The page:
The Right Combination: Dancers and Audience Share Vault Space

During the performance of her work, “Sensate,” at 14 Wall St., Carrie Ahern attempts to suspend herself by her dress. “It never seems to quite work,” the choreographer says, “but I keep trying.”
Carl Glassman / Tribeca Trib
During the performance of her work, “Sensate,” at 14 Wall St., Carrie Ahern attempts to suspend herself by her dress. “It never seems to quite work,” the choreographer says, “but I keep trying.”

In the subterranean silence of a vast abandoned vault far below the former Bankers Trust building at 14 Wall St., Carrie Ahern staged “Sensate,” her three-hour, energetic dance work. There, beyond massive safe doors, four performers of Carrie Ahern Dance alternately hurled their bodies, spasmodically shook themselves, hugged, fought, crawled and occasionally walked in a dreamlike state. With no stage, the audience followed the performers between two cavernous floors, and were free to stand or sit wherever (and as close as) they liked, coming and going as they pleased. Below, Carrie Ahern discusses the work.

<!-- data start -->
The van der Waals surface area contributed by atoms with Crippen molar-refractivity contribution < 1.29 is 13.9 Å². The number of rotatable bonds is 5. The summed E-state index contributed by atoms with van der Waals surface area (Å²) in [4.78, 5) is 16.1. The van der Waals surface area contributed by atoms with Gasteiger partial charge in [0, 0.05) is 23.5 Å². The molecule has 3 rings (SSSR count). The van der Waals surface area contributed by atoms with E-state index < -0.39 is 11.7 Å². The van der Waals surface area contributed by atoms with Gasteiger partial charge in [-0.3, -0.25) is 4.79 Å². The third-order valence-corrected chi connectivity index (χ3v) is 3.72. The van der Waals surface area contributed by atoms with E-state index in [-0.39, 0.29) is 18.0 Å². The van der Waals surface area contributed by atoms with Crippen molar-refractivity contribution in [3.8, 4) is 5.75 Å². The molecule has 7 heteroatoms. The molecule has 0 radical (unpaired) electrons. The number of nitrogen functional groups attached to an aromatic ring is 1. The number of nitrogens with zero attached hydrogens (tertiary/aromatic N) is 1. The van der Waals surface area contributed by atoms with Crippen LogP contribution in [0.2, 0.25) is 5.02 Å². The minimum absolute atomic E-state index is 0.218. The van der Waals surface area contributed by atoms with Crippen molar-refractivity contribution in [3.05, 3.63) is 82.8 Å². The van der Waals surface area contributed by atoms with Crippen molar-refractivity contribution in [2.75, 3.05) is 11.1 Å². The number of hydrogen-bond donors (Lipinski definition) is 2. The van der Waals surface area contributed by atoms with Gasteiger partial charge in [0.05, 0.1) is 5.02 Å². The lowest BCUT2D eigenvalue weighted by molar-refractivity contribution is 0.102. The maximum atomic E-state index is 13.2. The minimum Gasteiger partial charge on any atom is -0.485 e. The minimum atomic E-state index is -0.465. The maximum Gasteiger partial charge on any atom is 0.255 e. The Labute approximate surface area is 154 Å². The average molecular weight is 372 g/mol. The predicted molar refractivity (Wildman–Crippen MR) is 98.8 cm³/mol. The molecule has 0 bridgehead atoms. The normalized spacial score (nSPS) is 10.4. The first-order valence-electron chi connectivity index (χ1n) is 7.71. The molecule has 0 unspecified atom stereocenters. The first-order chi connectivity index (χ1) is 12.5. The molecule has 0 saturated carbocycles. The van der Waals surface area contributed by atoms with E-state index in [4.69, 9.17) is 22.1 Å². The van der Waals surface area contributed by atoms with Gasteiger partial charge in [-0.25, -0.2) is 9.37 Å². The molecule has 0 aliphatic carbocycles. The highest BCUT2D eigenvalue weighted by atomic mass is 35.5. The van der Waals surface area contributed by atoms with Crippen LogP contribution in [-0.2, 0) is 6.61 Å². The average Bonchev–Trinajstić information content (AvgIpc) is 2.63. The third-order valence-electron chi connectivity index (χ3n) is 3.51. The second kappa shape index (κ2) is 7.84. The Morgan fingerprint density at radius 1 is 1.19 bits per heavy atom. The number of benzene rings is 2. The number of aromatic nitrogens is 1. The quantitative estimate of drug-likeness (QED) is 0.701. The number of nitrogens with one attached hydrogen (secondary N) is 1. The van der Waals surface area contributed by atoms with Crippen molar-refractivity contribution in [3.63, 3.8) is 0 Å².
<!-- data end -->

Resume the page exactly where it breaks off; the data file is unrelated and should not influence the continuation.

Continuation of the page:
For most people, the moment they enter “Sensate” they feel self-conscious, even uncomfortable. This is true for the performers as well as the audience. That’s because of the freedom that we both have.

As a performer, you always feel the audience intensely. Even in the most formal setting, like the Metropolitan Opera, for example, the audience is influencing the performance. Many audience members don’t have a sense of that. They feel like, “I’m on this side of the line and the performers are on that side of the line and I’m just watching.” But that’s not the case, especially in this piece.